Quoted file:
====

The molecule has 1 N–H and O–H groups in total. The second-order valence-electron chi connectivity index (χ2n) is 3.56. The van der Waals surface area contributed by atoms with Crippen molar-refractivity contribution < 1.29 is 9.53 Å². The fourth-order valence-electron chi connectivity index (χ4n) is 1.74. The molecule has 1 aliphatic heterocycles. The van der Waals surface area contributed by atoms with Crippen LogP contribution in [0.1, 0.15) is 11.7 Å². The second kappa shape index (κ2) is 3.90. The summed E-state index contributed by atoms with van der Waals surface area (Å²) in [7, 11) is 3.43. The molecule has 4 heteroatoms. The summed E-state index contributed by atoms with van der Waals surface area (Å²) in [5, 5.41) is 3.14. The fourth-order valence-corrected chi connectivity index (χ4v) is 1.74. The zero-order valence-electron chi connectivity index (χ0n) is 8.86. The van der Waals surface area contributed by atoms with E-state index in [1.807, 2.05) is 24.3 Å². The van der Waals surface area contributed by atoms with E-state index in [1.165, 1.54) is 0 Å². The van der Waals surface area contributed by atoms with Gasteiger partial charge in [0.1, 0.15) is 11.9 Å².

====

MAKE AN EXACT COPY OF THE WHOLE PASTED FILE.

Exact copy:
The molecule has 1 N–H and O–H groups in total. The second-order valence-electron chi connectivity index (χ2n) is 3.56. The van der Waals surface area contributed by atoms with Crippen molar-refractivity contribution < 1.29 is 9.53 Å². The fourth-order valence-electron chi connectivity index (χ4n) is 1.74. The molecule has 1 aliphatic heterocycles. The van der Waals surface area contributed by atoms with Crippen LogP contribution in [0.1, 0.15) is 11.7 Å². The second kappa shape index (κ2) is 3.90. The summed E-state index contributed by atoms with van der Waals surface area (Å²) in [7, 11) is 3.43. The molecule has 4 heteroatoms. The summed E-state index contributed by atoms with van der Waals surface area (Å²) in [5, 5.41) is 3.14. The fourth-order valence-corrected chi connectivity index (χ4v) is 1.74. The zero-order valence-electron chi connectivity index (χ0n) is 8.86. The van der Waals surface area contributed by atoms with E-state index in [1.807, 2.05) is 24.3 Å². The van der Waals surface area contributed by atoms with E-state index in [1.165, 1.54) is 0 Å². The van der Waals surface area contributed by atoms with Gasteiger partial charge in [0.1, 0.15) is 11.9 Å².